The Infidel (2009)
Average Rating: 5.9/10
Reviews Counted: 23
Fresh: 15 | Rotten: 8
No consensus yet.
Average Rating: N/A
Critic Reviews: 3
Fresh: 1 | Rotten: 2
Average Rating: 3.2/5
User Ratings: 8,308
A devoted Muslim family man experiences a hilarious identity crisis after discovering that he was adopted at birth, and his real name is Solly Shimshillewitz. Mahmud Nasir (Omid Djalili) is still grieving the recent death of his mother when he finds his birth certificate, and learns he was born to a Jewish mother. In order to embrace his heritage, Mahmud seeks the advice of drunken cab-driver Lenny (Richard Schiff), whose crash course in Judaism is more quirky than kosher. ~ Jason Buchanan, Rovi
May 5, 2010 Wide
Oct 26, 2010
Met Film - Official Site
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Tthis thing plays like a cheeky Brit-com blown up to feature length, with a thin coat rack of plot to hang the ethnic humour on, and a wish to offend without being offensive.
An admirably cagey effort to mine humor from the thorny cultural and racial divide that is Muslim-Jewish relations.
A multi-layered film with all sorts of surfaces, from rough to smooth and corrugated, but it's an enjoyable and colourful work which is inoffensive even while it is being irreverent
Stand-up comic Omid Djalili is hilarious as Mahmud Nasir, the father and husband who discovers he is neither Muslim enough nor Jewish enough to satisfy anyone that matters, after discovering his hidden roots
The rest of us can take heart in charming little comedies like The Reluctant Infidel that stress our commonalities and make our differences something to laugh about.
Can't we all just coexist? The Infidel can't bring the laughs, but it's a subtle peek at scapegoating on all sides.
This pleasing comedy more than makes do with the idea of conciliation -- it really, really just wants us to get along.
Soon blands out into the glib, ethnicky slapstick that is the regrettable stock in trade of Nia Vardolos.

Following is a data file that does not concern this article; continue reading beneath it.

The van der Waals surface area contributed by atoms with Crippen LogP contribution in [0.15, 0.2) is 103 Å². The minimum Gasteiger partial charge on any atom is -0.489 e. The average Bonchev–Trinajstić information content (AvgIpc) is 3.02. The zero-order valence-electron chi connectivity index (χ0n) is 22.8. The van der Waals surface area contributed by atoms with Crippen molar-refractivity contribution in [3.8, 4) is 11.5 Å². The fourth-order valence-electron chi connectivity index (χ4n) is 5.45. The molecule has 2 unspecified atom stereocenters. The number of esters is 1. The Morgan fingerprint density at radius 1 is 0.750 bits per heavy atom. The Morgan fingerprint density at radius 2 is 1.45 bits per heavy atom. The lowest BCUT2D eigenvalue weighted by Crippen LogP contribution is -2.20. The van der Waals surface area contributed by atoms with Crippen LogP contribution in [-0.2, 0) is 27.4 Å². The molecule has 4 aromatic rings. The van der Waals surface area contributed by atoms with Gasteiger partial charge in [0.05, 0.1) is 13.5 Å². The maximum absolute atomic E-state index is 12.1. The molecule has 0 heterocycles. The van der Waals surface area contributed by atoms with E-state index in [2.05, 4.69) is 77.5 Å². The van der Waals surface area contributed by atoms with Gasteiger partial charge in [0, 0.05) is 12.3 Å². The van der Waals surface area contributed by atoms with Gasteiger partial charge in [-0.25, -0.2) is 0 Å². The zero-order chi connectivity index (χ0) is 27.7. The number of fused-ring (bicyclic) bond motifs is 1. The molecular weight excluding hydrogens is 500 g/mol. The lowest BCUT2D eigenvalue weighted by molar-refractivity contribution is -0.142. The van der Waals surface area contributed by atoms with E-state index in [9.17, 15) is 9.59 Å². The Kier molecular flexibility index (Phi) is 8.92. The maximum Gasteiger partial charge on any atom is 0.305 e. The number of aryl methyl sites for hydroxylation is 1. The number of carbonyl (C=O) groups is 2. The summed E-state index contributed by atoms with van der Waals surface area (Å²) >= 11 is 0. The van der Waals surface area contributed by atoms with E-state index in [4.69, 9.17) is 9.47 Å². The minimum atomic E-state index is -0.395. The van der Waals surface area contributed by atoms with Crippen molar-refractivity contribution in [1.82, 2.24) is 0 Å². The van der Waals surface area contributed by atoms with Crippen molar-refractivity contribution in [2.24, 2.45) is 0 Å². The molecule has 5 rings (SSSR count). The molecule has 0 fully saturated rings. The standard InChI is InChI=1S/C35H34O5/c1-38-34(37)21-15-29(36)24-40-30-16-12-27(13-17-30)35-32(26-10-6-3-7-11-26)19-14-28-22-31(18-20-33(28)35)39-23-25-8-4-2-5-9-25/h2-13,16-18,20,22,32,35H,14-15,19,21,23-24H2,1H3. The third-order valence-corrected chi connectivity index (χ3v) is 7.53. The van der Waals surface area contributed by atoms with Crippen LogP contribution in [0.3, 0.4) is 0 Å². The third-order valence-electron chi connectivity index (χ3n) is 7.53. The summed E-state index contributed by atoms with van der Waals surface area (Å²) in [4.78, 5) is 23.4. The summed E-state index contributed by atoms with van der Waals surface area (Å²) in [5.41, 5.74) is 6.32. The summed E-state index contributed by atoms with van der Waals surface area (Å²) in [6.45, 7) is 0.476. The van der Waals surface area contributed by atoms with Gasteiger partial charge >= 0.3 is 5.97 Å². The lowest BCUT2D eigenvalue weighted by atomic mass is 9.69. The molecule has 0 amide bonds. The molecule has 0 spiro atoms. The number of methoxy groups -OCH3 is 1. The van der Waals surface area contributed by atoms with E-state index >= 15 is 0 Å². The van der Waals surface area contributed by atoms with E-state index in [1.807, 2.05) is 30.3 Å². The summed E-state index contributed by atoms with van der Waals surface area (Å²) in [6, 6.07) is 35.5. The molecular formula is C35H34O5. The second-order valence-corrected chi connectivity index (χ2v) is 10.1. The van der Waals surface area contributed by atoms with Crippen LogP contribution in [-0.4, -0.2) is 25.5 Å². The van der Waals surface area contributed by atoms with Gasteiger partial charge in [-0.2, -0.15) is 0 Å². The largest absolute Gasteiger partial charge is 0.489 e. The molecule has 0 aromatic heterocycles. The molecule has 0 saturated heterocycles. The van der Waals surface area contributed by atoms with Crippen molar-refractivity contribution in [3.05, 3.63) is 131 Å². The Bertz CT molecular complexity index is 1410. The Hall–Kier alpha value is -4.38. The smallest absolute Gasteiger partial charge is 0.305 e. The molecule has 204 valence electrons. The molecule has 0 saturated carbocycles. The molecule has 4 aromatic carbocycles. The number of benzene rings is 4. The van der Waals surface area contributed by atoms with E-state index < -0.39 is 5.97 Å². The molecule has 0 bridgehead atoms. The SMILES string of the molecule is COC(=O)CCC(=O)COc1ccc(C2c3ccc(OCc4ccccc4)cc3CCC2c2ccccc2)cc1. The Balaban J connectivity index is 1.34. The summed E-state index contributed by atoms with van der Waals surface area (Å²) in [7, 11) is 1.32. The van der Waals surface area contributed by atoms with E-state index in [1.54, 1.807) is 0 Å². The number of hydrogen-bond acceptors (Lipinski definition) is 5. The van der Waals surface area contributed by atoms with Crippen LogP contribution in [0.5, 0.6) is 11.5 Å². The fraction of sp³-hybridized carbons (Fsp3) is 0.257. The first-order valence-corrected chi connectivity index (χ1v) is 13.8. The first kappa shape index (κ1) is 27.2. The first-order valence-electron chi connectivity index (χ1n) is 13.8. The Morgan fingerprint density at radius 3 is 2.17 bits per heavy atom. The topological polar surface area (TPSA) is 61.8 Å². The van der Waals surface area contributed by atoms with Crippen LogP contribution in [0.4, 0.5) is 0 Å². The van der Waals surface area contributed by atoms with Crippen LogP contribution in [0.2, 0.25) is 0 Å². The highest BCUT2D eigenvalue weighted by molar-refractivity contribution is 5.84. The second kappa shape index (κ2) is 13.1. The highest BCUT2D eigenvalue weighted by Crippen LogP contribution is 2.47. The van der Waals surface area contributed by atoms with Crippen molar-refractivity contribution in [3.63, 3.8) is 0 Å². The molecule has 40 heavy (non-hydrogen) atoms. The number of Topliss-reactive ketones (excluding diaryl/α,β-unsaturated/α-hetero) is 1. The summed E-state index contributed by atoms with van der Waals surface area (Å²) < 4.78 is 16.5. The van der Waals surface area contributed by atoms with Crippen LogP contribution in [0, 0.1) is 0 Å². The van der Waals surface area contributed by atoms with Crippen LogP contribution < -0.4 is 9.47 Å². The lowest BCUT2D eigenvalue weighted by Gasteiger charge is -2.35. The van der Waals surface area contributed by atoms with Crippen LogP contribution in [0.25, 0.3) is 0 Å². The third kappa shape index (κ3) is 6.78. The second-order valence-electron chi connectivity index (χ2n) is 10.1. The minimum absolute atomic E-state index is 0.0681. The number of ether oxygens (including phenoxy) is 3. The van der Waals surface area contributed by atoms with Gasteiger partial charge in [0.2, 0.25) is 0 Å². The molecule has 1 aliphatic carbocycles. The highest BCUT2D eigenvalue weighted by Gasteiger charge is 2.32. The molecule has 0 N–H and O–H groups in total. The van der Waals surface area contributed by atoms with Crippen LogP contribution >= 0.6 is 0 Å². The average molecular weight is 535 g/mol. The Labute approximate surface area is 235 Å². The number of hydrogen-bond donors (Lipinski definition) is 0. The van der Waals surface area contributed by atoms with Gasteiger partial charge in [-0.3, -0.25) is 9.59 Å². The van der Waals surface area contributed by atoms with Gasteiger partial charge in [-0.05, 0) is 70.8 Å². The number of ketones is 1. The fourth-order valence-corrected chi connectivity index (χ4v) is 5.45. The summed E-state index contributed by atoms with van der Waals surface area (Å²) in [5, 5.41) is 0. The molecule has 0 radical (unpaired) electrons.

Often uproariously funny, this cross-cultural comedy brims with sharp dialogue and its ideas are sensitive and intelligent without being heavy-handed.
Omid Djalili, a standup comic, is in almost every scene, and his unflagging energy and commitment to the material is the movie's saving grace.
For all the terrific throw-away lines, The Infidel plays like a TV show rather than a feature film, and a TV sitcom at that.
Some of the punch lines land better than others, and the script keeps them coming.
The Infidel tackles an ambitious and sensitive subject in an impressively balanced manner, yet without ever managing to feel like it needs to exist.
A laugh-along moral drama that brings a great big dose of enlivening absurdity and comic brilliance to a taboo subject, the hostility between British Muslims and Jews.
The Infidel's got some great gags -- most of which have a stand-up routine kind of feel -- but a hopelessly contrived climax saps it of any real satirical bite.
The film slugs along, never bad, exactly, but never funny either, and as it works towards its vaguely farcical resolution, it starts to resemble every other lame Brit-com.
Audience Reviews for The Infidel
Movies Like The Infidel
- Mahmud Nasir/Solly Shimshillewitz: Give me a break! You find out you're Jewish and suddenly some bloke in a uniform is taking you away!
- Mahmud Nasir/Solly Shimshillewitz: For men women are like a buffet. You don't want to sit down until you've piled your plate up as high as possible.
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